"The report will also help strengthen our understanding of the needs of young, first-time mothers and the issues that they face in having their information needs adequately met. It will provide us with the insight that we need to tackle issues of engagement in new and innovative ways alongside our partners, enhancing early years provision and improving the life chances of vulnerable families."
The two-and-a-half year study is funded by the Economic and Social Research Council. Further information on the project, including ways to participate, can be seen on the project website at

University of Strathclyde

Related Health Articles from Brightsurf:

The mental health impact of pandemics for front line health care staff
New research shows the impact that pandemics have on the mental health of front-line health care staff.

Modifiable health risks linked to more than $730 billion in US health care costs
Modifiable health risks, such as obesity, high blood pressure, and smoking, were linked to over $730 billion in health care spending in the US in 2016, according to a study published in The Lancet Public Health.

New measure of social determinants of health may improve cardiovascular health assessment
The authors of this study developed a single risk score derived from multiple social determinants of health that predicts county-level cardiovascular disease mortality.

BU study: High deductible health plans are widening racial health gaps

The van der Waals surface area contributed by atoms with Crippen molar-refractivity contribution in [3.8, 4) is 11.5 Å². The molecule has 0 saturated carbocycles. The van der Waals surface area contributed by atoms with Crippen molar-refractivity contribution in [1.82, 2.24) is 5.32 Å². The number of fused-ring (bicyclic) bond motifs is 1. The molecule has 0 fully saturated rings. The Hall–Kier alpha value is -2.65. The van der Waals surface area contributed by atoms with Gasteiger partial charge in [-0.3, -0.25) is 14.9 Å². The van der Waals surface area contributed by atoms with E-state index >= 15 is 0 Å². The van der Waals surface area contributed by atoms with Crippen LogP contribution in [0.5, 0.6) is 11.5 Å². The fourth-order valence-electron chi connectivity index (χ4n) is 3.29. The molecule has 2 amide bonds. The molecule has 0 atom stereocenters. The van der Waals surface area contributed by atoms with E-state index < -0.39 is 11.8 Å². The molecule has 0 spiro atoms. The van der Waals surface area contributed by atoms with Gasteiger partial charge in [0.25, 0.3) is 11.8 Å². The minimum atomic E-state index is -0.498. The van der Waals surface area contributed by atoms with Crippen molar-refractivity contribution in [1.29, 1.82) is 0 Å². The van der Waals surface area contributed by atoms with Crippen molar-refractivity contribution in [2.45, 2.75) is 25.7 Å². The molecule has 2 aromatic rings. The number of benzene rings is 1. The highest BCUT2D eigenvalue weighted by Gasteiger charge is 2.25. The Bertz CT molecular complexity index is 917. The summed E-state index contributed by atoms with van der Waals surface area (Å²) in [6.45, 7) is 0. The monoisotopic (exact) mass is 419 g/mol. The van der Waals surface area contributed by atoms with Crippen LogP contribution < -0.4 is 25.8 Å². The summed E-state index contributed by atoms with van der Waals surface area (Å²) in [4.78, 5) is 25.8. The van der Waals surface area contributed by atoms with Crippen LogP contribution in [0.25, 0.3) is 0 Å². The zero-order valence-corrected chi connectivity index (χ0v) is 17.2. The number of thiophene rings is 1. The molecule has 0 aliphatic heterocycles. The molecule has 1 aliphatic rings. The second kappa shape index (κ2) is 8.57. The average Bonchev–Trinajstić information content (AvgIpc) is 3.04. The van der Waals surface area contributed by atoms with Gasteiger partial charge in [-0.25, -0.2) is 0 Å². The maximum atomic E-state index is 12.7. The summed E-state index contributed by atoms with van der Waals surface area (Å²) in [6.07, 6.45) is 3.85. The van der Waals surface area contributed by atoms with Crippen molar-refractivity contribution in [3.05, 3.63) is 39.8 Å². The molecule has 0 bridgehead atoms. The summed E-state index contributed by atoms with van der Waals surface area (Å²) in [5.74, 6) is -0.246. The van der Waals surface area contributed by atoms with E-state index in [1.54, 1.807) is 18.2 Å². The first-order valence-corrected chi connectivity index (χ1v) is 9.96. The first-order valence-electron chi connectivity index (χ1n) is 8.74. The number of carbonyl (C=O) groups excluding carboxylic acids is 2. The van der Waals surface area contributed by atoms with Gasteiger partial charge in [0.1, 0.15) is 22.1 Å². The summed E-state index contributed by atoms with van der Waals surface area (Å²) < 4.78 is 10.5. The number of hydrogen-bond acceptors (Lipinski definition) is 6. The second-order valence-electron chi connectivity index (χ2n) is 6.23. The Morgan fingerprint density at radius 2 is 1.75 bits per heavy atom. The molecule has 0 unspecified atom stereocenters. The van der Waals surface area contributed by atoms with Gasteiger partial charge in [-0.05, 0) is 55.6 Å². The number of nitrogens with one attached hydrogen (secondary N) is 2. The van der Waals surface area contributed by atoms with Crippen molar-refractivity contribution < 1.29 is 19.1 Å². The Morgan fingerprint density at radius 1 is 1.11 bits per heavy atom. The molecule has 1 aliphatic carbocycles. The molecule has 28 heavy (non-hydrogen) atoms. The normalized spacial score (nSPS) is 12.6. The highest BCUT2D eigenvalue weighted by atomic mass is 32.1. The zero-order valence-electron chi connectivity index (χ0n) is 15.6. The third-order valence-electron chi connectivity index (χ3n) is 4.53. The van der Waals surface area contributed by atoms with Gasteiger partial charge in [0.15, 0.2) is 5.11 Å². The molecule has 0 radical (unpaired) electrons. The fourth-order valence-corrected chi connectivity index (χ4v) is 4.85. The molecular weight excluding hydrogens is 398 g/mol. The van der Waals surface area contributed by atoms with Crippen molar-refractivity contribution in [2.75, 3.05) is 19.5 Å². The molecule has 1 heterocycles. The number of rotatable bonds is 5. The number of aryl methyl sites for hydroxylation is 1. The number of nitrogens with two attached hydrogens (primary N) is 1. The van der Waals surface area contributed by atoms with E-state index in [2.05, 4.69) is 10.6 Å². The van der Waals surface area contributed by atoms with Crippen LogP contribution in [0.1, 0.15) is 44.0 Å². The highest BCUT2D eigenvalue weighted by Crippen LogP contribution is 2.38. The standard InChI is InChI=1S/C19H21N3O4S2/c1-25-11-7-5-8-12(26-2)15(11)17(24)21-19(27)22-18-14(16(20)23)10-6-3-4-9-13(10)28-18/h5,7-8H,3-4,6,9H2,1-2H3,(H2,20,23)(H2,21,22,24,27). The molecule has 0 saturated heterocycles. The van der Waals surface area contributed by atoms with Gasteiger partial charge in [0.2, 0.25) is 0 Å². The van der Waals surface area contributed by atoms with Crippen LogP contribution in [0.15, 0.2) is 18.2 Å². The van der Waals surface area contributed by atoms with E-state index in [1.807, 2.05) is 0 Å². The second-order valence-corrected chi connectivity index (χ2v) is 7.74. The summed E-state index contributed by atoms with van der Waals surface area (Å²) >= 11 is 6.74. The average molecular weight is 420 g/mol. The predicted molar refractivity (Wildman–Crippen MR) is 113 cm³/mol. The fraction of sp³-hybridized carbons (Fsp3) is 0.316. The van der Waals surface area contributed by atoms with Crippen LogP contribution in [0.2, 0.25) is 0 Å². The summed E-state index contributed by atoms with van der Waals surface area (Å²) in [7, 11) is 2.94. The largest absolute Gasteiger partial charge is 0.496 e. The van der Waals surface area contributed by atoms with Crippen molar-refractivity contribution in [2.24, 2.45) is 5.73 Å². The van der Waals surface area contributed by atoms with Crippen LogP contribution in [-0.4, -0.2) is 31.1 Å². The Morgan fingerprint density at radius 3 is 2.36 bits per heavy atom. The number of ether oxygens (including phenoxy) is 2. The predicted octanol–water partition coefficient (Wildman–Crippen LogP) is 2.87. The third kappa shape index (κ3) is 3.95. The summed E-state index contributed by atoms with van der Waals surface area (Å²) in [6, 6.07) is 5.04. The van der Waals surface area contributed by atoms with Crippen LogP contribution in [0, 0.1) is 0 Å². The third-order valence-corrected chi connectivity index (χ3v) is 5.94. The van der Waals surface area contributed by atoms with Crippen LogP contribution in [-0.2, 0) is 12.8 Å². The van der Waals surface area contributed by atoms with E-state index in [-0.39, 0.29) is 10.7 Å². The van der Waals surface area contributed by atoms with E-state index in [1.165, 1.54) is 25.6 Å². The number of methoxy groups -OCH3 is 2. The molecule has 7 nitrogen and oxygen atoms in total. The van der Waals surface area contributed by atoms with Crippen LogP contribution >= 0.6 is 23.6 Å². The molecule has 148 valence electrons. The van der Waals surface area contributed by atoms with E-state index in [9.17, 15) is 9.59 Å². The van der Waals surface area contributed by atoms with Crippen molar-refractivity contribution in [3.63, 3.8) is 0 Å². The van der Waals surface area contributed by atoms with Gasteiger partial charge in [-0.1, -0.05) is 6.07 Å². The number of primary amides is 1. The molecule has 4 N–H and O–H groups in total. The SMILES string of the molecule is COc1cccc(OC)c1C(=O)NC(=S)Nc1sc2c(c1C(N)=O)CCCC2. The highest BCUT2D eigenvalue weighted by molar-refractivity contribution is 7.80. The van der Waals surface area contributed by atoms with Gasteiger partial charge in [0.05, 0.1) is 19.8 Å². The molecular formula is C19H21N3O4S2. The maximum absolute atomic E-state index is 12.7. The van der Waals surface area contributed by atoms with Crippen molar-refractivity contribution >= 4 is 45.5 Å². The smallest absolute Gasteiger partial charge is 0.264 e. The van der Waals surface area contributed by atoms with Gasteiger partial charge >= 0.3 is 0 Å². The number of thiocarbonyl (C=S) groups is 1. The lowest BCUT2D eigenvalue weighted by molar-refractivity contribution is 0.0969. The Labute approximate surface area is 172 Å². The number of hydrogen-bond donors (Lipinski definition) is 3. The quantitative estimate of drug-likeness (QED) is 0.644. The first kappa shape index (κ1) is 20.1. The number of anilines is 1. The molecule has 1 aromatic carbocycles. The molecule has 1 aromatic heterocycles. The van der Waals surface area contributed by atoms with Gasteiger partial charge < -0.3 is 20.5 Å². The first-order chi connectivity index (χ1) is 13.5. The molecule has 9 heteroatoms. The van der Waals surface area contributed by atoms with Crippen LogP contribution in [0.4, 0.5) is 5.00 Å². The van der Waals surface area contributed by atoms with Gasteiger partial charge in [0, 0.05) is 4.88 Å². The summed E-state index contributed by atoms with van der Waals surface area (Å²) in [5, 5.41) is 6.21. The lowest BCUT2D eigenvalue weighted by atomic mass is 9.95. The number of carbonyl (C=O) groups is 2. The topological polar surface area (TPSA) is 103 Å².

The growing Black Lives Matter movement has brought more attention to the myriad structures that reinforce racial inequities, in everything from policing to hiring to maternal mortality.

Electronic health information exchange improves public health disease reporting
Disease tracking is an important area of focus for health departments in the midst of the COVID-19 pandemic.

E-health resource improves men's health behaviours with or without fitness facilities
Men who regularly used a free web resource made significantly more health changes than men who did not, finds a new study from the University of British Columbia and Intensions Consulting.

Mental health outcomes among health care workers during COVID-19 pandemic in Italy
Symptoms of posttraumatic stress disorder, depression, anxiety and insomnia among health care workers in Italy during the COVID-19 pandemic are reported in this observational study.

Mental health of health care workers in china in hospitals with patients with COVID-19
This survey study of almost 1,300 health care workers in China at 34 hospitals equipped with fever clinics or wards for patients with COVID-19 reports on their mental health outcomes, including symptoms of depression, anxiety, insomnia and distress.

Health records pin broad set of health risks on genetic premutation
Researchers from the University of Wisconsin-Madison and Marshfield Clinic have found that there may be a much broader health risk to carriers of the FMR1 premutation, with potentially dozens of clinical conditions that can be ascribed directly to carrying it.

Attitudes about health affect how older adults engage with negative health news
To get older adults to pay attention to important health information, preface it with the good news about their health.

Read More: Health News and Health Current Events is a participant in the Amazon Services LLC Associates Program, an affiliate advertising program designed to provide a means for sites to earn advertising fees by advertising and linking to